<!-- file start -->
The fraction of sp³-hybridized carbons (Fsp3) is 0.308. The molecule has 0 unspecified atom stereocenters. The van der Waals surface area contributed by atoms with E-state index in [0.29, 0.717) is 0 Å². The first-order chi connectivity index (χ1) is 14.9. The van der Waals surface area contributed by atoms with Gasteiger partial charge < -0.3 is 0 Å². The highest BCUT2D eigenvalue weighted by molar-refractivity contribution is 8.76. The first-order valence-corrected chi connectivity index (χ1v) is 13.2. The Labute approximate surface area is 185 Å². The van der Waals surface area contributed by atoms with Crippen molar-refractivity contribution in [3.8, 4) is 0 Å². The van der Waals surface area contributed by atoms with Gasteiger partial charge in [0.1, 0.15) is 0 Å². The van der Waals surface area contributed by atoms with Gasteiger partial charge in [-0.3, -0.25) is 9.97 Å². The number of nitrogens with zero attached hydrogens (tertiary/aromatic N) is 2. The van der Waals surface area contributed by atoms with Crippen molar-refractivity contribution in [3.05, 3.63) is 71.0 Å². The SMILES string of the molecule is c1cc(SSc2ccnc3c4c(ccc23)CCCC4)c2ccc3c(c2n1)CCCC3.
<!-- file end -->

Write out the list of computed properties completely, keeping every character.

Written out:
The fraction of sp³-hybridized carbons (Fsp3) is 0.308. The molecule has 0 unspecified atom stereocenters. The van der Waals surface area contributed by atoms with E-state index in [0.29, 0.717) is 0 Å². The first-order chi connectivity index (χ1) is 14.9. The van der Waals surface area contributed by atoms with Gasteiger partial charge < -0.3 is 0 Å². The highest BCUT2D eigenvalue weighted by molar-refractivity contribution is 8.76. The first-order valence-corrected chi connectivity index (χ1v) is 13.2. The Labute approximate surface area is 185 Å². The van der Waals surface area contributed by atoms with Crippen molar-refractivity contribution in [3.8, 4) is 0 Å². The van der Waals surface area contributed by atoms with Gasteiger partial charge in [0.1, 0.15) is 0 Å². The van der Waals surface area contributed by atoms with Gasteiger partial charge in [-0.3, -0.25) is 9.97 Å². The number of nitrogens with zero attached hydrogens (tertiary/aromatic N) is 2. The van der Waals surface area contributed by atoms with Crippen molar-refractivity contribution in [3.05, 3.63) is 71.0 Å². The SMILES string of the molecule is c1cc(SSc2ccnc3c4c(ccc23)CCCC4)c2ccc3c(c2n1)CCCC3.